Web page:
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Garlic is a healthy addition to your dog's diet as long as you don't over do! It is antibiotic, prebiotic, antifungual and antiparasitic. It supports beneficial bacteria in the digestive tract and eliminates harmful bacteria. It guards against fleas, ticks and worms. It prevents the formation of blood clots, decreases cholesterol build up, widens blood vessels and helps prevent the formation of tumours. It stimulates the lymphatic system to remove wastes.

(RDI  1/4 clove per day)

Do not give garlic under 12mths of age.

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Pumpkin seeds are amazing for your Scottie! Use them to eliminate worms. I can definitely attest to the effectiveness of raw, pumpkin seeds as a parasitic treatment on both humans and Scotties. They have been used to cure kidney ailments and urinary problems. They are an effective deworming agent against tapeworms and other intestinal parasites. They are loaded with protein, amino acids, fibre, iron, copper, phosphorus, magnesium, calcium, zinc, potassium, folic acid and niacin, all important nutrients for your dog's overall good health.

They can be fed whole as a treat. Don't feed them the salted type from the grocery store, find some raw pepitas instead. If your dog doesn't enjoy them as a treat you can grind them in a coffee grinder or a magic bullet or a thermomix and add them to their meals.

To eliminate worms  (RDI for your Scottie, 2 tsp once or twice a day until they are rid of the parasites)

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Parsley is more than just a breath freshener! It is packed with chlorophyll which improves digestion. Chlorophyll increases oxygen utilisation in your dog's body. It also breaks down calcium oxalate stones in the bladder. Importantly, chlorophyll reduces the ability of carcinogens to bind with DNA in the liver and other organs. Dogs have the right idea when they eat grass, but the sad truth is that they do this because they have no other source of green plants. So give them parsley! You can use dried if no fresh is available.

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Oats have many benefits for our Scotties health. They are anti-inflammatory and calming so add a sprinkle daily. Not only are oats a good source of protein, they provide soluble fibre, iron, manganese, zinc, B vitamins and Folate. Oats act as a great nerve tonic. They benefit the skin, nervous system, stomach, spleen, lungs, urinary and reproductive systems.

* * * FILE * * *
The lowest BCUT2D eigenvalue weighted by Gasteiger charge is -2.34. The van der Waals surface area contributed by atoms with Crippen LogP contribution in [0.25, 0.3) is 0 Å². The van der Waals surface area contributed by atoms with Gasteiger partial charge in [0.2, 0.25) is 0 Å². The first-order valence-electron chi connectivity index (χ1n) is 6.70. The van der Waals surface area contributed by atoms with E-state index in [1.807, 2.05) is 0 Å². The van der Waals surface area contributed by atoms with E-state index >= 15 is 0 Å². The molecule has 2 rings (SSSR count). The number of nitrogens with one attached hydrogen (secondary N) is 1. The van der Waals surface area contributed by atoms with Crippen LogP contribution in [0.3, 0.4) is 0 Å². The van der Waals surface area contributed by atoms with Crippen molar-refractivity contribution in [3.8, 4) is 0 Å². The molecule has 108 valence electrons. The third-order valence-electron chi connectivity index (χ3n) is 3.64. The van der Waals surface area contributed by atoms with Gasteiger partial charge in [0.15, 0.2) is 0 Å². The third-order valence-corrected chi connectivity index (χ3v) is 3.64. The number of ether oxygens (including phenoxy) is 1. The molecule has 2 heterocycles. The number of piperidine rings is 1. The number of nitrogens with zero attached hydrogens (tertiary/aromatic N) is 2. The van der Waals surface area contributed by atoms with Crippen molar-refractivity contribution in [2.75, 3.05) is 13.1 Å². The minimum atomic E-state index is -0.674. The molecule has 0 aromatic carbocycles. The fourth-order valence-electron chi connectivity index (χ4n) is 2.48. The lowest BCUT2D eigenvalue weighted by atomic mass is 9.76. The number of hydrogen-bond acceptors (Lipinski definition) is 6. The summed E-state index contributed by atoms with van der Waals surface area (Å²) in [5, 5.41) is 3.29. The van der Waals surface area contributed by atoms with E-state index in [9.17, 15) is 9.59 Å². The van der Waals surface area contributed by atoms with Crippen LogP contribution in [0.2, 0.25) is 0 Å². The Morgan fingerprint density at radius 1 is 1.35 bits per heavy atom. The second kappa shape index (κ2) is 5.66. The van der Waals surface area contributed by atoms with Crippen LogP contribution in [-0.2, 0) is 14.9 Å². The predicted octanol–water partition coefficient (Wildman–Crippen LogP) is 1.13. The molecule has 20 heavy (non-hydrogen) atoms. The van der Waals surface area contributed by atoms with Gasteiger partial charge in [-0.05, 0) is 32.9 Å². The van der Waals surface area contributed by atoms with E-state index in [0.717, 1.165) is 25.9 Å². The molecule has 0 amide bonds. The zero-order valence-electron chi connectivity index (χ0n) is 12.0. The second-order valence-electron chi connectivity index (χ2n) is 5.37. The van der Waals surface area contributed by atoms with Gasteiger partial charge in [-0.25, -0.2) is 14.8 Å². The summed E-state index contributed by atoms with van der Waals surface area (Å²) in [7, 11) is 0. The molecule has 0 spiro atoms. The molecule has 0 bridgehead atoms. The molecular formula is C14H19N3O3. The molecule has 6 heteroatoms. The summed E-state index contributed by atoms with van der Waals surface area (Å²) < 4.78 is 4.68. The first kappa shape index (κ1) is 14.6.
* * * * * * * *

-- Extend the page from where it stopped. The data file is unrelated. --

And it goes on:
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EGGS

Eggs are best whole and raw!

When feeding your dog eggs on a regular basis, simply make sure they get the whole egg, not just the white. Eggs do contain salmonella but dogs are well equipped to handle the bacteria in raw foods.

If you give your dog eggs with the shell on, they are a nearly complete food. It is especially a great idea to feed eggs shell and all as the shells can provide lots of calcium especially good for dogs that struggle with eating bones. It is recommended to dry the shells out and grind them into a powder and sprinkle the powder on your dog’s food (my scotties did not like this and refused food laced with ground egg shells..... I guess just try and see, don't add to much!).  Eggs are cheap, available and they provide an excellent source of nutrition for your dog. The health benefits of eggs certainly outweigh the risks – and feeding eggs whole, the way nature intended, goes a long way to counteract harmful imbalances.                    

Try feeding your Scotties an egg or two per week and you’ll see better health, inside and out.

Some people believe that eggs are too high in cholesterol and they pose a risk of salmonella. This is simply not true! Eggs are affordable and a safe source of raw food for your dog, they are one of the most complete and nutritious meals you can choose! Eggs are an important source of nutrition and are also one of the most complete sources of amino acids, the building blocks of protein. They are a good source of: Vitamin A, Riboflavin, Folate, Vitamin B12, Iron, Selenium and Fatty Acids.

Egg whites also contain enzyme inhibitors which can interfere with digestion but that just means that eggs should not be the mainstay of the diet. It is perfectly safe to feed a couple of eggs a week to the average dog.  If you don’t see evidence of digestive upset when feeding eggs to dogs, then they should have no trouble if eggs are a regular part of their diet.

From 7 weeks of age a Scottie can manage a raw chicken drumstick and love it! They may leave the very middle bone segment which can be taken away until they are old enough to devour the lot!

I do not claim that the diet I provide for my dogs is what everyone should feed. It is what I am feeding my Scottish Terriers and I have included it on my website as an example to help you get started if you want to offer a real food diet to your Scottie.

Please visit Calanclan Blogs and check out 'Paw Prints On Our Hearts' ... PODCASTS, for new ideas and shared discoveries from other breeders... we never stop learning!

Drumsticks
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Uncooked Poultry